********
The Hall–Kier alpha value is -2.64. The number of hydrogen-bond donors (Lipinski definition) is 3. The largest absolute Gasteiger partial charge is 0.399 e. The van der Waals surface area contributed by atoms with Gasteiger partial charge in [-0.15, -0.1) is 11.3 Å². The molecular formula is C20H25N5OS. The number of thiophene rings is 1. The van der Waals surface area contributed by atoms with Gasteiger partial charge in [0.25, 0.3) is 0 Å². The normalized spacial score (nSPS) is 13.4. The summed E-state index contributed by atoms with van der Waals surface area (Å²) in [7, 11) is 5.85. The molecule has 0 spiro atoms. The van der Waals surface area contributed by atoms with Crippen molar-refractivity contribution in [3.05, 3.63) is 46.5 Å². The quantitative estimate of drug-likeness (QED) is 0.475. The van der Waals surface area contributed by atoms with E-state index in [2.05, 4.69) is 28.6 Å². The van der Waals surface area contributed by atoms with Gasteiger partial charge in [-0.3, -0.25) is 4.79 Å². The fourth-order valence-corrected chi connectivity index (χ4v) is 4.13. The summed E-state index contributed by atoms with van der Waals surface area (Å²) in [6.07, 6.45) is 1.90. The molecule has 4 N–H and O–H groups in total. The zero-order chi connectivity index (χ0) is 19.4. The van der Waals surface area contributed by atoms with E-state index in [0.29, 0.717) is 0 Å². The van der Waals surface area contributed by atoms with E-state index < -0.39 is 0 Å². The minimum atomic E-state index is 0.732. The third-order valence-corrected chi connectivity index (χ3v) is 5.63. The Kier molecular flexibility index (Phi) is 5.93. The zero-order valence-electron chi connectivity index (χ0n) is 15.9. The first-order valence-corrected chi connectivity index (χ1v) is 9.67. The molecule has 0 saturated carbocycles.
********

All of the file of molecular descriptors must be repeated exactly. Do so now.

The Hall–Kier alpha value is -2.64. The number of hydrogen-bond donors (Lipinski definition) is 3. The largest absolute Gasteiger partial charge is 0.399 e. The van der Waals surface area contributed by atoms with Gasteiger partial charge in [-0.15, -0.1) is 11.3 Å². The molecular formula is C20H25N5OS. The number of thiophene rings is 1. The van der Waals surface area contributed by atoms with Gasteiger partial charge in [0.25, 0.3) is 0 Å². The normalized spacial score (nSPS) is 13.4. The summed E-state index contributed by atoms with van der Waals surface area (Å²) in [7, 11) is 5.85. The molecule has 0 spiro atoms. The van der Waals surface area contributed by atoms with Crippen molar-refractivity contribution in [3.05, 3.63) is 46.5 Å². The quantitative estimate of drug-likeness (QED) is 0.475. The van der Waals surface area contributed by atoms with E-state index in [2.05, 4.69) is 28.6 Å². The van der Waals surface area contributed by atoms with Gasteiger partial charge in [-0.3, -0.25) is 4.79 Å². The fourth-order valence-corrected chi connectivity index (χ4v) is 4.13. The summed E-state index contributed by atoms with van der Waals surface area (Å²) in [6.07, 6.45) is 1.90. The molecule has 4 N–H and O–H groups in total. The zero-order chi connectivity index (χ0) is 19.4. The van der Waals surface area contributed by atoms with E-state index in [0.29, 0.717) is 0 Å². The van der Waals surface area contributed by atoms with E-state index < -0.39 is 0 Å². The minimum atomic E-state index is 0.732. The third-order valence-corrected chi connectivity index (χ3v) is 5.63. The Kier molecular flexibility index (Phi) is 5.93. The zero-order valence-electron chi connectivity index (χ0n) is 15.9. The first-order valence-corrected chi connectivity index (χ1v) is 9.67. The molecule has 0 saturated carbocycles.